LAX Central Utilities Plant
Client: Los Angeles World Airports
Location: Los Angeles
Completion: 2012 (first phase) 2013 (second phase)
LAX’s 1960s Central Utilities Plant is coming down and its new Central Utilities Plant is going up.
Structural design and engineering company ARUP, along with architects Gruen Associates won the commission for a design that brings all utilities to ground level by putting cooling towers on the ground (as opposed to on the airport roof) and eliminating the need for a basement. The new plant, which will help support the airport’s more than $1 billion expansion plans, will stand center stage near the LAX control tower and its iconic Jet Age-style Theme Building. According to Gruen’s Craig Biggi, the plant’s taut, curving exterior stainless steel skin, inspired by the fluid physics of flight, will unify the project’s maintenance building and thermal energy storage tanks. At night colored LED lighting will project animated flickers, a not-so-subtle allusion to the water used for thermal energy storage.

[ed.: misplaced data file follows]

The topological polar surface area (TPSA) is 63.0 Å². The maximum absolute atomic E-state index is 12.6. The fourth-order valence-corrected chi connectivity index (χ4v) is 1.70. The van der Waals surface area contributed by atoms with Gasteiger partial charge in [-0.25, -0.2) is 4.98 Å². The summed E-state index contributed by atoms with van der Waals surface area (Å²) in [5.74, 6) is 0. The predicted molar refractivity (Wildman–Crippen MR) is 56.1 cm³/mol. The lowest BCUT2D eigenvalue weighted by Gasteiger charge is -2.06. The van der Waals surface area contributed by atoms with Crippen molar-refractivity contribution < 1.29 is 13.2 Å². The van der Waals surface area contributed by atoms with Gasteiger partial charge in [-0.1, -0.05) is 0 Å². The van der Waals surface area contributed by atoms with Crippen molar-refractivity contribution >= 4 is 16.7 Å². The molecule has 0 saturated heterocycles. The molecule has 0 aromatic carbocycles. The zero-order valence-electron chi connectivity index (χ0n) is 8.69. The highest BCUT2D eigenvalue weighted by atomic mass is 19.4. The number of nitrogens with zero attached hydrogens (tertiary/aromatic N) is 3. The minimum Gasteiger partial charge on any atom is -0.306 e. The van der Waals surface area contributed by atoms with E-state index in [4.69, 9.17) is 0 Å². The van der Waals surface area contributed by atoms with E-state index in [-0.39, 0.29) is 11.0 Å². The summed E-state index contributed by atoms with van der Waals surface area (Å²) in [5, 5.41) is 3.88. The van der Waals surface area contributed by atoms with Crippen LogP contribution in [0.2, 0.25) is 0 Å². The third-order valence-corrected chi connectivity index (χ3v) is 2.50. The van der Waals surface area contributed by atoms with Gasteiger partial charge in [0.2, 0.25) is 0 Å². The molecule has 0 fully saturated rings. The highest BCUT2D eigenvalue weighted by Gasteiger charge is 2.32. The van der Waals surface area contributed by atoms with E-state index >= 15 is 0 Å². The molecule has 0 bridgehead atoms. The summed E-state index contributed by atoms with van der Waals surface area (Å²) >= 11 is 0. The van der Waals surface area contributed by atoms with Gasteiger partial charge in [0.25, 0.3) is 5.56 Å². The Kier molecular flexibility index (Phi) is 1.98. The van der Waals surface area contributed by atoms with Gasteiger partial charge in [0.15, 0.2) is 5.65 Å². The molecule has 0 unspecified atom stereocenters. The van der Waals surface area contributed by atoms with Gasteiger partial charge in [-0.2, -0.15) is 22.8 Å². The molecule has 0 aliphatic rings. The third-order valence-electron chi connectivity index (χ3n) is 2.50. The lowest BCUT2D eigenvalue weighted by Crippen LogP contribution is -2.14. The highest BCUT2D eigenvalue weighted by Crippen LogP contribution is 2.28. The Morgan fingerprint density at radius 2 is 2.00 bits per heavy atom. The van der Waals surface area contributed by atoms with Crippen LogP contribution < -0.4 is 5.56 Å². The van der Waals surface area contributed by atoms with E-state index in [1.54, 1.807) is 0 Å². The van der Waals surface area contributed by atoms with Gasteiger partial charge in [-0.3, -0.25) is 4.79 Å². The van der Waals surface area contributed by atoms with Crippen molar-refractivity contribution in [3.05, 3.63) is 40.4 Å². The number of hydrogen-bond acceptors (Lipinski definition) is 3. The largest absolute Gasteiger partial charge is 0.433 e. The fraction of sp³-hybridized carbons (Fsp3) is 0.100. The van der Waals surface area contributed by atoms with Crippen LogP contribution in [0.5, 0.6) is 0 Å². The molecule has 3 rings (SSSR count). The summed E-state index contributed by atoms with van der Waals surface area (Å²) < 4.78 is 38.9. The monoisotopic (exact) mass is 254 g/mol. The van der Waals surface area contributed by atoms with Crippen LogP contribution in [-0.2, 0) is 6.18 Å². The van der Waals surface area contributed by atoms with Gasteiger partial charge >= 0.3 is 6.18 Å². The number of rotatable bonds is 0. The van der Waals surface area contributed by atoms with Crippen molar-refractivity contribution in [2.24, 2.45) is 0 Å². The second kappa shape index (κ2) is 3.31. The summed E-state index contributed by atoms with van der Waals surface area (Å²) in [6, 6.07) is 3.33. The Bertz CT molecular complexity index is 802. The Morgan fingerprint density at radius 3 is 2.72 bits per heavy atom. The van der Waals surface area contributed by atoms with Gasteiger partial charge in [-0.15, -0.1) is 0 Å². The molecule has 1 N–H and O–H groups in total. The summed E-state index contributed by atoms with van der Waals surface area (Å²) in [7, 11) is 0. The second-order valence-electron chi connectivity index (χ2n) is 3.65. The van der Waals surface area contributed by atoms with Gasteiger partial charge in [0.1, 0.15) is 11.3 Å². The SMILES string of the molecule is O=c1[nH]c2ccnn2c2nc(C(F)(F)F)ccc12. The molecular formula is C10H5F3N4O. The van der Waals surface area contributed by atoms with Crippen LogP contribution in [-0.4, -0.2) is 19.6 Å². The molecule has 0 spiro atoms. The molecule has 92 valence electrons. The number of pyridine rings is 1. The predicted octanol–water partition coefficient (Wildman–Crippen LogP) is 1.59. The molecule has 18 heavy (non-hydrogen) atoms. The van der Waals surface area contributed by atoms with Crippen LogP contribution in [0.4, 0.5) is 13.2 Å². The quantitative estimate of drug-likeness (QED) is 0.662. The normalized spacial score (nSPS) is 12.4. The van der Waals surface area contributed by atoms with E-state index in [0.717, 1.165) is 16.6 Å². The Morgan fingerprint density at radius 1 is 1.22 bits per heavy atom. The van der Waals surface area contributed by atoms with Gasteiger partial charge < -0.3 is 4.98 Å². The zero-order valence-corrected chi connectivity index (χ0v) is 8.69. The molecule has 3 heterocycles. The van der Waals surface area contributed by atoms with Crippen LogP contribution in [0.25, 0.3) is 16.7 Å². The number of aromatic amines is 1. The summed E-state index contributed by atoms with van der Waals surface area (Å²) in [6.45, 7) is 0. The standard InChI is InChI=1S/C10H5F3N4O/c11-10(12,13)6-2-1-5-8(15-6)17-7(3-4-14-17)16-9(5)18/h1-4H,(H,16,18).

“We are not trying to disguise the fact that the new structures are a central plant,” said Arup’s Steve Done. “We are merely trying to achieve an aesthetic that works in the central terminal context.”
The plant will provide hot and chilled water to Tom Bradley International Terminal in August 2012 and will fully replace the old plant in 2013.